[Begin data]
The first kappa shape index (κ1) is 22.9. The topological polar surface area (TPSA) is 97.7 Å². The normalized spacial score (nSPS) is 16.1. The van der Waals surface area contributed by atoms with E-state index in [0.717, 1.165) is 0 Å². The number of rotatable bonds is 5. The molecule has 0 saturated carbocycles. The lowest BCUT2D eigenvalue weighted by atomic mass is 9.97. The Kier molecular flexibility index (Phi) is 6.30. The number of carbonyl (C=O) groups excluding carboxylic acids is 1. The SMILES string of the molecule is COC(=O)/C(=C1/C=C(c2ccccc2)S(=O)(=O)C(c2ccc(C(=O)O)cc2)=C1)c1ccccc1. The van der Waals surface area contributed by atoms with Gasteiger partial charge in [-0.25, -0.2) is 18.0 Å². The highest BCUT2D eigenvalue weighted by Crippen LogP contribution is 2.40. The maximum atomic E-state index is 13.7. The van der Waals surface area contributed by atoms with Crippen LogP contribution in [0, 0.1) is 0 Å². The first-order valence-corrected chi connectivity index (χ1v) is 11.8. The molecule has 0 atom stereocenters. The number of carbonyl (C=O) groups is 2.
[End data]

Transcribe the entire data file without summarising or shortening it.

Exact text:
The first kappa shape index (κ1) is 22.9. The topological polar surface area (TPSA) is 97.7 Å². The normalized spacial score (nSPS) is 16.1. The van der Waals surface area contributed by atoms with E-state index in [0.717, 1.165) is 0 Å². The number of rotatable bonds is 5. The molecule has 0 saturated carbocycles. The lowest BCUT2D eigenvalue weighted by atomic mass is 9.97. The Kier molecular flexibility index (Phi) is 6.30. The number of carbonyl (C=O) groups excluding carboxylic acids is 1. The SMILES string of the molecule is COC(=O)/C(=C1/C=C(c2ccccc2)S(=O)(=O)C(c2ccc(C(=O)O)cc2)=C1)c1ccccc1. The van der Waals surface area contributed by atoms with Gasteiger partial charge in [-0.25, -0.2) is 18.0 Å². The highest BCUT2D eigenvalue weighted by Crippen LogP contribution is 2.40. The maximum atomic E-state index is 13.7. The van der Waals surface area contributed by atoms with Crippen LogP contribution in [0, 0.1) is 0 Å². The first-order valence-corrected chi connectivity index (χ1v) is 11.8. The molecule has 0 atom stereocenters. The number of carbonyl (C=O) groups is 2.